Let be a nonempty closed convex subset of a real Hilbert space . Let , be a bifunction of into real numbers satisfying (A1)–(A4), and let be a proper lower semicontinuous and convex function. Let , , , and be , , , and -inverse-strongly monotone mapping of into , respectively. Let be an infinite nonexpansive mapping such that . Assume that either (B1) or (B2) holds. Let be a sequence generated by , , and
(3.1)

for every , where , and satisfying the following conditions:

(i) ,

(ii) ,

(iii) ,

(iv) ,

(v) ,

(vi) .

Then, converges strongly to .

Proof.

Let , then , , , and . By nonexpansiveness of , and , we have
(3.2)
Since both and are nonexpansive for each and (2.7), we have
(3.3)

Therefore, we obtain and .

Next, we will divide the proof into four steps.

Step 1.

We show that is well defined. Let , then is closed and convex for each . Suppose that is closed convex for some . Then, by definition of , we know that is closed convex for . Hence, is closed convex for and for each . This implies that is closed convex for . Moreover, we show that . For , . For , let . Then,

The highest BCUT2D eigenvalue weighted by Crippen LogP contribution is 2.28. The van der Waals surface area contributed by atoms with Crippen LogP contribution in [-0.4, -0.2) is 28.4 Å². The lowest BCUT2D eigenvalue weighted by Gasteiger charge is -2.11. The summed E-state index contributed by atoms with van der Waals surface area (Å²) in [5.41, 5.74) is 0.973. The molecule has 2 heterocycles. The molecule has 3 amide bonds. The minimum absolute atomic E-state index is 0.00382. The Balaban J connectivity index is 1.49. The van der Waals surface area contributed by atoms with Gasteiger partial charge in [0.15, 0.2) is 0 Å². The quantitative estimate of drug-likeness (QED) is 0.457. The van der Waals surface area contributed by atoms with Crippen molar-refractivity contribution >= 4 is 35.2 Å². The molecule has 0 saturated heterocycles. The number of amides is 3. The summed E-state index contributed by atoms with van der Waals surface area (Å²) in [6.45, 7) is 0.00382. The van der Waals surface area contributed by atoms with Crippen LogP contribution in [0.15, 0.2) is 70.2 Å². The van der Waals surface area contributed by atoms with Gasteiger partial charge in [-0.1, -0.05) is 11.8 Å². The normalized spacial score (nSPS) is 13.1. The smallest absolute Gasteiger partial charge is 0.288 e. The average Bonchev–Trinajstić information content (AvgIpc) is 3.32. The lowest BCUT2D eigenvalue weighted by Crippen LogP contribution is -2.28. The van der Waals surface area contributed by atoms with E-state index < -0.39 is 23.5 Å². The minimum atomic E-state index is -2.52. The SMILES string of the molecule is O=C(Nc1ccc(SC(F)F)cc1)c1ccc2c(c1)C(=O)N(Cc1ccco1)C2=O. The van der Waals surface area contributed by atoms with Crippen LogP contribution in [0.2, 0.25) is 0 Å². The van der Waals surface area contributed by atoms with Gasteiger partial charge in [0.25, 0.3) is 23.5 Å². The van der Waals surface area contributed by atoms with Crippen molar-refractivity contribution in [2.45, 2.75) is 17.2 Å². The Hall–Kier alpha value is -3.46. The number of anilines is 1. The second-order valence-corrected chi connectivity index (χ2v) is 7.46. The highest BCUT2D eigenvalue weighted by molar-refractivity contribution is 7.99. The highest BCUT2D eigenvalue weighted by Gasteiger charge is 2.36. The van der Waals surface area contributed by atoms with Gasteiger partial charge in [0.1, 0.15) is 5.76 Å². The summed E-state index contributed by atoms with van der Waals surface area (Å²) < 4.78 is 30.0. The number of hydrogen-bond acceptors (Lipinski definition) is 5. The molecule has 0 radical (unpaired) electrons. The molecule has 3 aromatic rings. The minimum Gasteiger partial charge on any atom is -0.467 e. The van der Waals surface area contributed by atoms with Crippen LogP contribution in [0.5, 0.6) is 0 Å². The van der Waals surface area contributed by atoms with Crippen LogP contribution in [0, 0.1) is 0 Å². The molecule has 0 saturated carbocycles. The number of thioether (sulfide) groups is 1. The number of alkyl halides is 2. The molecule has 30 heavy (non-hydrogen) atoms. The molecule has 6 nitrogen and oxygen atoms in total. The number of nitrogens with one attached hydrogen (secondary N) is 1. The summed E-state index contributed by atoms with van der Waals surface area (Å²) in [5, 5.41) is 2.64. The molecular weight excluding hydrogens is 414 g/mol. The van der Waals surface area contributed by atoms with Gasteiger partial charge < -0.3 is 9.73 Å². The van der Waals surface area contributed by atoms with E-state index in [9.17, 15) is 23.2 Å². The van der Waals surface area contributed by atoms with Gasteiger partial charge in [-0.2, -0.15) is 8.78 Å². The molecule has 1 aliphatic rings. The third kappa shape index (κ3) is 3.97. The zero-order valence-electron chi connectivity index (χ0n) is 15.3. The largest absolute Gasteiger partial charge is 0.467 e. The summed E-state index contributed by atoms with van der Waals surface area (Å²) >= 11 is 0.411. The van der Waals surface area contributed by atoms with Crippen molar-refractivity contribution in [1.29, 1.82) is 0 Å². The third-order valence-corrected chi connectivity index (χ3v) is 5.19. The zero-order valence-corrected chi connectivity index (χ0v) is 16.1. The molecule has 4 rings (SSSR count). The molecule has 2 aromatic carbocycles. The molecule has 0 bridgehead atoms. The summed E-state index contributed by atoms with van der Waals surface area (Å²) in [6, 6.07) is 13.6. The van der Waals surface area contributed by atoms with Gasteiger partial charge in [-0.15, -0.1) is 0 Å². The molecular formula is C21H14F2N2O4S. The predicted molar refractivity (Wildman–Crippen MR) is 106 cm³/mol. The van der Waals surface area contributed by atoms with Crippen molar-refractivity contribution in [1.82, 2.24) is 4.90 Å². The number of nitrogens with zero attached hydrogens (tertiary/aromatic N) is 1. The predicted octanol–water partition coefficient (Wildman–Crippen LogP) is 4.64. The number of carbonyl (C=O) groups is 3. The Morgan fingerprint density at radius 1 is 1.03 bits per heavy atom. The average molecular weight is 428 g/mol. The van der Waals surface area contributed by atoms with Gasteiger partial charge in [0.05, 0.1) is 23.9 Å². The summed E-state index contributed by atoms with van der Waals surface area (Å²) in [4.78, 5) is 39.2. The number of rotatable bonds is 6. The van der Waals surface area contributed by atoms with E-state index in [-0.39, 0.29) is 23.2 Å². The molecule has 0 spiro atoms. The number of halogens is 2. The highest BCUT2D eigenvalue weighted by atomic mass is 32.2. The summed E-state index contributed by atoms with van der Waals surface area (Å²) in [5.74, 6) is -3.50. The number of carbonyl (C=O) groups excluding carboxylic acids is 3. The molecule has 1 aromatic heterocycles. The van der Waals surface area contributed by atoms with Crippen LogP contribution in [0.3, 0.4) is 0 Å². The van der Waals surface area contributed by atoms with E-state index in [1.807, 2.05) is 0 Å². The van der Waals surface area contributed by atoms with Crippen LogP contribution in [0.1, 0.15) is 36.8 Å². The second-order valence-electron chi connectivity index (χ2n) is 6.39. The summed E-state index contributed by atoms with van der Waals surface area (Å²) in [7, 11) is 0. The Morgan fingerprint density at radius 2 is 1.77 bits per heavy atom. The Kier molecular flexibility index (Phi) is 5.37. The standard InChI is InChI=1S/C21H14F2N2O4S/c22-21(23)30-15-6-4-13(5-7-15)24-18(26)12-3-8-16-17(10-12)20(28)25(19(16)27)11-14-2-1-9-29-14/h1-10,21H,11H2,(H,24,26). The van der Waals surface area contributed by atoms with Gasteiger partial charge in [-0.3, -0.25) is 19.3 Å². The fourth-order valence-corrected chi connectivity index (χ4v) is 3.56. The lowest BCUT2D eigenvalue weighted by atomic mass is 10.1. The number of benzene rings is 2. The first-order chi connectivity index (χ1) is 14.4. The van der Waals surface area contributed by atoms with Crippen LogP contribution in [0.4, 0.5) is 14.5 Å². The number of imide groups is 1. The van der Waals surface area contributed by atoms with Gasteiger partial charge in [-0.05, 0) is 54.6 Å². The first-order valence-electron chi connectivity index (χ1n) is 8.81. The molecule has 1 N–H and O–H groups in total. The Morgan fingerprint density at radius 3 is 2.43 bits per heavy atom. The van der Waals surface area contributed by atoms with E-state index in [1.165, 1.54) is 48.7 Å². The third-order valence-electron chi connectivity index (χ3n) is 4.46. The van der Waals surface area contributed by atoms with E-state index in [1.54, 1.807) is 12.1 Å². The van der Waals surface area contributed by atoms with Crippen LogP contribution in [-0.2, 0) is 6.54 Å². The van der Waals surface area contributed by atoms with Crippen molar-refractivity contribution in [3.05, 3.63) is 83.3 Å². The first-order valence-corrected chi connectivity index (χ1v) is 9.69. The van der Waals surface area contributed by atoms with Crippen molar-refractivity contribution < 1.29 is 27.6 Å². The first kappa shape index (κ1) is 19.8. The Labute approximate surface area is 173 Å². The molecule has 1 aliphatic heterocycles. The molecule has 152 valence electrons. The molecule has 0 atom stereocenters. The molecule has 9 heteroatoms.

(3.4)

which shows that , for all , for all . So, , for all , for all . Therefore, it follows that , for all . This implies that is well defined.

Step 2.

We claim that and .

From , we get
(3.5)
for each . Since , we have
(3.6)
Hence, for , we obtain
(3.7)
It follows that
(3.8)
From and , we have
(3.9)
For , we compute
(3.10)
and then
(3.11)
Thus, the sequence is a bounded and nondecreasing sequence, so exists. That is, there exists such that
(3.12)
Hence, is bounded and so are , , , , , , , , and for , and . From (3.9), we get
(3.13)
By (3.12), we obtain
(3.14)
Since , we have
(3.15)
By (iii) and (3.14), we get
(3.16)
It follows that
(3.17)
By (3.14) and (3.16), we have
(3.18)

Step 3.

We claim that the following statements hold:

(S1) ,

(S2) ,

(S3) .

For (3.2), we note that
(3.19)
Since , , we have
(3.20)
By condition (iii) and (3.18), by using the same method with (3.20). Hence, from (3.19), since , , we have
(3.21)
By condition (iii) and (3.18), then we have . On the other hand, we compute
(3.22)
and hence,
(3.23)
By using the same method as (3.23), we also have
(3.24)